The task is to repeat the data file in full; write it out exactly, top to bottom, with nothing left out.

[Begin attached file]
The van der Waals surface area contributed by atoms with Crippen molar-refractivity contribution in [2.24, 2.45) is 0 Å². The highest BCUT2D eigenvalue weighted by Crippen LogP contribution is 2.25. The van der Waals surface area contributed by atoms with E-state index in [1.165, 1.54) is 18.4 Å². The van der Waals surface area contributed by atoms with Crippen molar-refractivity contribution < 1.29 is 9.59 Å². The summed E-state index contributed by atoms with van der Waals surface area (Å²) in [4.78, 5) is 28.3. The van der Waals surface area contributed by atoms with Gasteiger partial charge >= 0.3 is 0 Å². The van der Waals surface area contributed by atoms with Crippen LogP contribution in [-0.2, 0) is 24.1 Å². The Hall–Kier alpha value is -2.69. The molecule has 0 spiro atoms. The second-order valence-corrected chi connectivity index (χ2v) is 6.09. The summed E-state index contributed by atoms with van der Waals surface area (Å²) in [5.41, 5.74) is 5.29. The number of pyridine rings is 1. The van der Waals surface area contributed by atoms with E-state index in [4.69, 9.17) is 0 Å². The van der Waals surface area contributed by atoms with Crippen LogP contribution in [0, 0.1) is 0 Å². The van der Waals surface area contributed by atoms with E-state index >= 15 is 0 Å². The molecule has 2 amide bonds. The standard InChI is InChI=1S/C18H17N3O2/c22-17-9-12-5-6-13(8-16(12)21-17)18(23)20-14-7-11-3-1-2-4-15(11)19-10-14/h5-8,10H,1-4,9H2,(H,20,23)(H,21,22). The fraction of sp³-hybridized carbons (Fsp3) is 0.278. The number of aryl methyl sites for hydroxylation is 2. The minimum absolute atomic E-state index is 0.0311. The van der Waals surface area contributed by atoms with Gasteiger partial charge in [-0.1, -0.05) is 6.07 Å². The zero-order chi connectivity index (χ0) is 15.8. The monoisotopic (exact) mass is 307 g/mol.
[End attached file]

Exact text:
The van der Waals surface area contributed by atoms with Crippen molar-refractivity contribution in [2.24, 2.45) is 0 Å². The highest BCUT2D eigenvalue weighted by Crippen LogP contribution is 2.25. The van der Waals surface area contributed by atoms with E-state index in [1.165, 1.54) is 18.4 Å². The van der Waals surface area contributed by atoms with Crippen molar-refractivity contribution < 1.29 is 9.59 Å². The summed E-state index contributed by atoms with van der Waals surface area (Å²) in [4.78, 5) is 28.3. The van der Waals surface area contributed by atoms with Gasteiger partial charge >= 0.3 is 0 Å². The van der Waals surface area contributed by atoms with Crippen LogP contribution in [-0.2, 0) is 24.1 Å². The Hall–Kier alpha value is -2.69. The molecule has 0 spiro atoms. The second-order valence-corrected chi connectivity index (χ2v) is 6.09. The summed E-state index contributed by atoms with van der Waals surface area (Å²) in [5.41, 5.74) is 5.29. The number of pyridine rings is 1. The van der Waals surface area contributed by atoms with E-state index in [4.69, 9.17) is 0 Å². The van der Waals surface area contributed by atoms with Crippen LogP contribution in [0, 0.1) is 0 Å². The van der Waals surface area contributed by atoms with E-state index >= 15 is 0 Å². The molecule has 2 amide bonds. The standard InChI is InChI=1S/C18H17N3O2/c22-17-9-12-5-6-13(8-16(12)21-17)18(23)20-14-7-11-3-1-2-4-15(11)19-10-14/h5-8,10H,1-4,9H2,(H,20,23)(H,21,22). The fraction of sp³-hybridized carbons (Fsp3) is 0.278. The number of aryl methyl sites for hydroxylation is 2. The minimum absolute atomic E-state index is 0.0311. The van der Waals surface area contributed by atoms with Gasteiger partial charge in [-0.1, -0.05) is 6.07 Å². The zero-order chi connectivity index (χ0) is 15.8. The monoisotopic (exact) mass is 307 g/mol.